Postdoctoral Fellowship for X. Yang in Support of Role of sucrose non-fermenting-1 related kinase (SNRK) in cardiac metabolism

Project: Research project

Project Details


Heart failure (HF) is a major cause of morbidity and mortality in the developed world, and despite recent advances, its prevalence continues to grow. Current therapies for HF are largely directed at the neurohormonal axis, although alterations in cardiomyocyte energy metabolism are demonstrated in HF. Mammalian sucrose non-fermenting 1-related kinase (SNRK) is a serine/threonine kinase with sequence homology to AMP-activated kinases (AMPK); however, its primary function is unknown. Our lab recently demonstrated that SNRK levels are increased in response to hypoxia and in patients with cardiomyopathy, and a gene array with SNRK overexpression demonstrated that SNRK alters the levels of genes involved in metabolism. To better define the function of SNRK in cardiac metabolism, we have generated a transgenic (TG) mouse that overexpresses SNRK in the heart. SNRK TG mice display 30-50% less glucose and fatty acid oxidation despite normal cardiac function, suggesting that they are more efficient in substrate utilization. To determine the mechanism by which SNRK regulates cardiac metabolism, we have measured mitochondrial metabolism in SNRK TG mice. These results demonstrate that the levels of uncoupling protein (UCP) 3 are reduced in SNRK TG mice, while state 3/state 4 respiration is increased, suggesting improved mitochondrial coupling and efficiency. Finally, SNRK knockdown in cardiomyocytes has the opposite metabolic effects of its overexpression. The objective of this proposal is to determine the mechanism by which SNRK regulates cardiac metabolism, and to elucidate its role in protecting against HF. Our central hypothesis is that SNRK affects cardiac metabolism by reducing substrate utilization and increasing mitochondrial coupling, and that SNRK overexpression protects against the development of HF by increasing cardiac metabolic efficiency and decreasing reactive oxygen species (ROS). Our proposal incorporates three specific aims that explore our central hypothesis: Specific Aim 1. To elucidate whether SNRK alters mitochondrial function by improving mitochondrial coupling. Specific Aim 2. To determine whether SNRK is protective against the development of HF. Specific Aim 3. To determine whether SNRK alters cellular ROS levels at baseline or in response to injury.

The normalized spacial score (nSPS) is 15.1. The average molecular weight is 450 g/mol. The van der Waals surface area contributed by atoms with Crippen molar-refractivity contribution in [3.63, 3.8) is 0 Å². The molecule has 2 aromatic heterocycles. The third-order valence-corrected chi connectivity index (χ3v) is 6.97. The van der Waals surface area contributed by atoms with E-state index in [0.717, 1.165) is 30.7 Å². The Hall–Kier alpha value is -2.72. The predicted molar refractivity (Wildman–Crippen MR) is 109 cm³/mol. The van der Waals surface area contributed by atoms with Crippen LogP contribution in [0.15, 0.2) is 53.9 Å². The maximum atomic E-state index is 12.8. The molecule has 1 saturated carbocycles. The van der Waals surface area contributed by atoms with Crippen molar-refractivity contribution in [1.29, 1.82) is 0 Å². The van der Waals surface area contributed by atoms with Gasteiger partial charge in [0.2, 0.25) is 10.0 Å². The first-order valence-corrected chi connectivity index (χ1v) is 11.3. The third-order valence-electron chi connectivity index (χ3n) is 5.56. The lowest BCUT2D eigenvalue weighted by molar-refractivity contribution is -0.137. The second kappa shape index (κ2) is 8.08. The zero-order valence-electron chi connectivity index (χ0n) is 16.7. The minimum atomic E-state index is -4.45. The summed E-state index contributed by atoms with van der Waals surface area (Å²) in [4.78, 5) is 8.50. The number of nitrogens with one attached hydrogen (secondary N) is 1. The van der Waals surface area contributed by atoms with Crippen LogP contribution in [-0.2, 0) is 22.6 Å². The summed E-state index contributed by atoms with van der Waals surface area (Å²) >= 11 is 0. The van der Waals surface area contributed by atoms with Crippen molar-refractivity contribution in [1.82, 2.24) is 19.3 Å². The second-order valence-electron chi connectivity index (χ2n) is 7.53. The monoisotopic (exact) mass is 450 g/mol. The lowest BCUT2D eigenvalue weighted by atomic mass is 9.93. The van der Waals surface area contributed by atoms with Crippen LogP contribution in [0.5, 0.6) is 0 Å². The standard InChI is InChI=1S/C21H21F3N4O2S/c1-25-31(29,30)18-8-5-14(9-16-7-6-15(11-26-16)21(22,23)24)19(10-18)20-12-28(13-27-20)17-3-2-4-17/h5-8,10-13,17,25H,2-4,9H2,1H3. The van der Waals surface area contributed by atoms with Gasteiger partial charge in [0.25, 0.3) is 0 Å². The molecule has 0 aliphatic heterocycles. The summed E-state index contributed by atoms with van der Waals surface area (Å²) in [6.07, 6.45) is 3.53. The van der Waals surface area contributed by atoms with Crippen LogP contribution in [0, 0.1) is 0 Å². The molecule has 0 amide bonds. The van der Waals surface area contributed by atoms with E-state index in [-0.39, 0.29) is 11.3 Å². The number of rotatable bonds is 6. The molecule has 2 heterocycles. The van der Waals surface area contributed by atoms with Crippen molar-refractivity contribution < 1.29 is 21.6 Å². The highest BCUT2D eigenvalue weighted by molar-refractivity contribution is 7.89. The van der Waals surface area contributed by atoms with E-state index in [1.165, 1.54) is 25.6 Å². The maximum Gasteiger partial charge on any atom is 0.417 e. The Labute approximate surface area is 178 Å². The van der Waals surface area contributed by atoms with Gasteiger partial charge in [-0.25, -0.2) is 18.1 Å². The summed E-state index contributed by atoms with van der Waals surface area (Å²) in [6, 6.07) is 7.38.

Effective start/end date7/1/146/30/16


  • American Heart Association Midwest Affiliate (14POST20490097)


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